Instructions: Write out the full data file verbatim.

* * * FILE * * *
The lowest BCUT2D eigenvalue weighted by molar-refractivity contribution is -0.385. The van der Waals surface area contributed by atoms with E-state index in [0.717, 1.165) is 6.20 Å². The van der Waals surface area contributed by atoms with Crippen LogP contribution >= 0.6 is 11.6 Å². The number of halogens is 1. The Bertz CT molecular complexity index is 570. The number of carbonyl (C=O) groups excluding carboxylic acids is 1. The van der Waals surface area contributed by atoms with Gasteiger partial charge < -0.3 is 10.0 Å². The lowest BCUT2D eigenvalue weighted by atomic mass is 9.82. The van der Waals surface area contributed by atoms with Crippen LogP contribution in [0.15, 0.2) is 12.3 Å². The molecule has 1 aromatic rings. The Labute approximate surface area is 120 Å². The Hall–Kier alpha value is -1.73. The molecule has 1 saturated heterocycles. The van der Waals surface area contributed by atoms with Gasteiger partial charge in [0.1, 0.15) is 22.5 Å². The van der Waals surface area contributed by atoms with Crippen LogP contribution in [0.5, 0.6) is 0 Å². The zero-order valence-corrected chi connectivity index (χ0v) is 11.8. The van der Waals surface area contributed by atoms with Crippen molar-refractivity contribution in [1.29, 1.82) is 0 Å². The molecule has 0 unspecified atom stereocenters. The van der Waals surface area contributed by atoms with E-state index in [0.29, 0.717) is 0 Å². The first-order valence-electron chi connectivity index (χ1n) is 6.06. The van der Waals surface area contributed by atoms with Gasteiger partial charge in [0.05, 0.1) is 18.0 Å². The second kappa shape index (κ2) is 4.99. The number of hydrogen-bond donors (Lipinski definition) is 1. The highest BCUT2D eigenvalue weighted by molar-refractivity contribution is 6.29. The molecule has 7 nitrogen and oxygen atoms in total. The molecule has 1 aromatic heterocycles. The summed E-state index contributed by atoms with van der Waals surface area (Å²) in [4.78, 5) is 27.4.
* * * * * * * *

The lowest BCUT2D eigenvalue weighted by molar-refractivity contribution is -0.385. The van der Waals surface area contributed by atoms with E-state index in [0.717, 1.165) is 6.20 Å². The van der Waals surface area contributed by atoms with Crippen LogP contribution >= 0.6 is 11.6 Å². The number of halogens is 1. The Bertz CT molecular complexity index is 570. The number of carbonyl (C=O) groups excluding carboxylic acids is 1. The van der Waals surface area contributed by atoms with Gasteiger partial charge < -0.3 is 10.0 Å². The lowest BCUT2D eigenvalue weighted by atomic mass is 9.82. The van der Waals surface area contributed by atoms with Crippen LogP contribution in [0.15, 0.2) is 12.3 Å². The molecule has 1 aromatic rings. The Labute approximate surface area is 120 Å². The Hall–Kier alpha value is -1.73. The molecule has 1 saturated heterocycles. The van der Waals surface area contributed by atoms with Gasteiger partial charge in [0.1, 0.15) is 22.5 Å². The van der Waals surface area contributed by atoms with Crippen LogP contribution in [0.5, 0.6) is 0 Å². The zero-order valence-corrected chi connectivity index (χ0v) is 11.8. The van der Waals surface area contributed by atoms with Crippen molar-refractivity contribution in [1.29, 1.82) is 0 Å². The molecule has 0 unspecified atom stereocenters. The van der Waals surface area contributed by atoms with E-state index in [0.29, 0.717) is 0 Å². The first-order valence-electron chi connectivity index (χ1n) is 6.06. The van der Waals surface area contributed by atoms with Gasteiger partial charge in [0.05, 0.1) is 18.0 Å². The second kappa shape index (κ2) is 4.99. The number of hydrogen-bond donors (Lipinski definition) is 1. The highest BCUT2D eigenvalue weighted by molar-refractivity contribution is 6.29. The molecule has 7 nitrogen and oxygen atoms in total. The molecule has 1 aromatic heterocycles. The summed E-state index contributed by atoms with van der Waals surface area (Å²) in [4.78, 5) is 27.4.